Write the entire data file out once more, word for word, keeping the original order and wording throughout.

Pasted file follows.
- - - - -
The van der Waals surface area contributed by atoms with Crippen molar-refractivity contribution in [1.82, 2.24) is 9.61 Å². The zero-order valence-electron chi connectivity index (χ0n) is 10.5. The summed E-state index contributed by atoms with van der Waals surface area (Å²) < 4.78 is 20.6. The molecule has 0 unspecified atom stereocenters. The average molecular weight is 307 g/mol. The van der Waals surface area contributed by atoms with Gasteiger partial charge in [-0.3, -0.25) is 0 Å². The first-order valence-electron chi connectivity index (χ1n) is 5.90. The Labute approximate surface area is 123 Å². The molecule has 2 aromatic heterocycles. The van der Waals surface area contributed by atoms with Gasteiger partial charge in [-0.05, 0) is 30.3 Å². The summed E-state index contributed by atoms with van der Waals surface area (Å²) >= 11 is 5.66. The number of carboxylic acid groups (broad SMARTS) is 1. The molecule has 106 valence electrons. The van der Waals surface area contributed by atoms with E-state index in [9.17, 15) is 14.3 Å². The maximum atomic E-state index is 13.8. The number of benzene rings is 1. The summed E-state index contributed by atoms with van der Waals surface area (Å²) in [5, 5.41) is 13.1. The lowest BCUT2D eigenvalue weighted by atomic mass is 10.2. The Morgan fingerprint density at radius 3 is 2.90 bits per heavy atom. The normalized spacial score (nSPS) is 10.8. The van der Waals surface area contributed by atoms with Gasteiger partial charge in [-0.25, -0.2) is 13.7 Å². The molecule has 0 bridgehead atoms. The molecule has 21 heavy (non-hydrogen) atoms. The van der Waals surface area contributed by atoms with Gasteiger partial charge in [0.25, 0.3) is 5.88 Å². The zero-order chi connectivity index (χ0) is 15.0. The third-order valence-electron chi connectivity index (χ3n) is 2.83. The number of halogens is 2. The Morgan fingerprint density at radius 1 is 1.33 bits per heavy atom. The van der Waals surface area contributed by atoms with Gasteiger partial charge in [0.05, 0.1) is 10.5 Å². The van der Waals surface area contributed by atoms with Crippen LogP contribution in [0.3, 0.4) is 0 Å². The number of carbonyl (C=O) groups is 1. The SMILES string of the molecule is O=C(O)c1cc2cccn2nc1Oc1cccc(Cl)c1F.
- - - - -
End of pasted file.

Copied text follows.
The van der Waals surface area contributed by atoms with Crippen molar-refractivity contribution in [1.82, 2.24) is 9.61 Å². The zero-order valence-electron chi connectivity index (χ0n) is 10.5. The summed E-state index contributed by atoms with van der Waals surface area (Å²) < 4.78 is 20.6. The molecule has 0 unspecified atom stereocenters. The average molecular weight is 307 g/mol. The van der Waals surface area contributed by atoms with Gasteiger partial charge in [-0.3, -0.25) is 0 Å². The first-order valence-electron chi connectivity index (χ1n) is 5.90. The Labute approximate surface area is 123 Å². The molecule has 2 aromatic heterocycles. The van der Waals surface area contributed by atoms with Gasteiger partial charge in [-0.05, 0) is 30.3 Å². The summed E-state index contributed by atoms with van der Waals surface area (Å²) >= 11 is 5.66. The number of carboxylic acid groups (broad SMARTS) is 1. The molecule has 106 valence electrons. The van der Waals surface area contributed by atoms with E-state index in [9.17, 15) is 14.3 Å². The maximum atomic E-state index is 13.8. The number of benzene rings is 1. The summed E-state index contributed by atoms with van der Waals surface area (Å²) in [5, 5.41) is 13.1. The lowest BCUT2D eigenvalue weighted by atomic mass is 10.2. The Morgan fingerprint density at radius 3 is 2.90 bits per heavy atom. The normalized spacial score (nSPS) is 10.8. The van der Waals surface area contributed by atoms with Gasteiger partial charge in [-0.25, -0.2) is 13.7 Å². The molecule has 0 bridgehead atoms. The molecule has 21 heavy (non-hydrogen) atoms. The van der Waals surface area contributed by atoms with Gasteiger partial charge in [0.25, 0.3) is 5.88 Å². The zero-order chi connectivity index (χ0) is 15.0. The third-order valence-electron chi connectivity index (χ3n) is 2.83. The number of halogens is 2. The Morgan fingerprint density at radius 1 is 1.33 bits per heavy atom. The van der Waals surface area contributed by atoms with Gasteiger partial charge in [0.05, 0.1) is 10.5 Å². The van der Waals surface area contributed by atoms with Crippen LogP contribution in [0.3, 0.4) is 0 Å². The number of carbonyl (C=O) groups is 1. The SMILES string of the molecule is O=C(O)c1cc2cccn2nc1Oc1cccc(Cl)c1F.